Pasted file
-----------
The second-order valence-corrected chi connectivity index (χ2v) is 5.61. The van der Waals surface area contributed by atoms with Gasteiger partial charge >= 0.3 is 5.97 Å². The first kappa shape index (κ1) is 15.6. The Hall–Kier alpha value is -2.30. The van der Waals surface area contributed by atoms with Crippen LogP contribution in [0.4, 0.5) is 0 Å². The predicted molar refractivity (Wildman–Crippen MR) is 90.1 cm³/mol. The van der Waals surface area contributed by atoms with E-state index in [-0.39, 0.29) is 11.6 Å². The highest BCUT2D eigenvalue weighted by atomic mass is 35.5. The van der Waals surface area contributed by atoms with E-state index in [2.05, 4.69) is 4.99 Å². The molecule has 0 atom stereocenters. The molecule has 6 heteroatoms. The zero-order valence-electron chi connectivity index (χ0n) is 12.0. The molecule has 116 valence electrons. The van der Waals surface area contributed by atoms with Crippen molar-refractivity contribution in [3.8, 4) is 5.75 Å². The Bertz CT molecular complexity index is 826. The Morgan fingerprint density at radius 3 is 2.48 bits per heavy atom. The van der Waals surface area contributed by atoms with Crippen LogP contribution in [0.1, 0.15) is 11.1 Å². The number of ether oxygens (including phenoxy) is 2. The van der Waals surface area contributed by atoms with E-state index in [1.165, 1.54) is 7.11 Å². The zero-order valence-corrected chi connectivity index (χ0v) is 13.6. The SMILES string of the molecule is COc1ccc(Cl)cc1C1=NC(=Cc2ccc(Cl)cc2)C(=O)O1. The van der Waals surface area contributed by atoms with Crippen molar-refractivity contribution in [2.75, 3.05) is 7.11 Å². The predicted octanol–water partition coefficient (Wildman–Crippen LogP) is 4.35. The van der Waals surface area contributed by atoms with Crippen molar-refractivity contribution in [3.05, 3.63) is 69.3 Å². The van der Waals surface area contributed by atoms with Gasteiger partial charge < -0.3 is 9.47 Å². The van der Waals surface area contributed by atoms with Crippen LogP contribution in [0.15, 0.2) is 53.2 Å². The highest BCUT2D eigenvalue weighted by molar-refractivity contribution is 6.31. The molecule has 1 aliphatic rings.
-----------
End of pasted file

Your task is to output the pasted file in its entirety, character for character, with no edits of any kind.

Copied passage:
The second-order valence-corrected chi connectivity index (χ2v) is 5.61. The van der Waals surface area contributed by atoms with Gasteiger partial charge >= 0.3 is 5.97 Å². The first kappa shape index (κ1) is 15.6. The Hall–Kier alpha value is -2.30. The van der Waals surface area contributed by atoms with Crippen LogP contribution in [0.4, 0.5) is 0 Å². The predicted molar refractivity (Wildman–Crippen MR) is 90.1 cm³/mol. The van der Waals surface area contributed by atoms with E-state index in [-0.39, 0.29) is 11.6 Å². The highest BCUT2D eigenvalue weighted by atomic mass is 35.5. The van der Waals surface area contributed by atoms with E-state index in [2.05, 4.69) is 4.99 Å². The molecule has 0 atom stereocenters. The molecule has 6 heteroatoms. The zero-order valence-electron chi connectivity index (χ0n) is 12.0. The molecule has 116 valence electrons. The van der Waals surface area contributed by atoms with Crippen molar-refractivity contribution in [3.8, 4) is 5.75 Å². The Bertz CT molecular complexity index is 826. The Morgan fingerprint density at radius 3 is 2.48 bits per heavy atom. The van der Waals surface area contributed by atoms with Crippen LogP contribution in [0.1, 0.15) is 11.1 Å². The number of ether oxygens (including phenoxy) is 2. The van der Waals surface area contributed by atoms with E-state index in [1.165, 1.54) is 7.11 Å². The zero-order valence-corrected chi connectivity index (χ0v) is 13.6. The SMILES string of the molecule is COc1ccc(Cl)cc1C1=NC(=Cc2ccc(Cl)cc2)C(=O)O1. The van der Waals surface area contributed by atoms with Crippen molar-refractivity contribution in [2.75, 3.05) is 7.11 Å². The predicted octanol–water partition coefficient (Wildman–Crippen LogP) is 4.35. The van der Waals surface area contributed by atoms with Crippen molar-refractivity contribution in [3.05, 3.63) is 69.3 Å². The van der Waals surface area contributed by atoms with Gasteiger partial charge < -0.3 is 9.47 Å². The van der Waals surface area contributed by atoms with Crippen LogP contribution in [0.15, 0.2) is 53.2 Å². The highest BCUT2D eigenvalue weighted by molar-refractivity contribution is 6.31. The molecule has 1 aliphatic rings.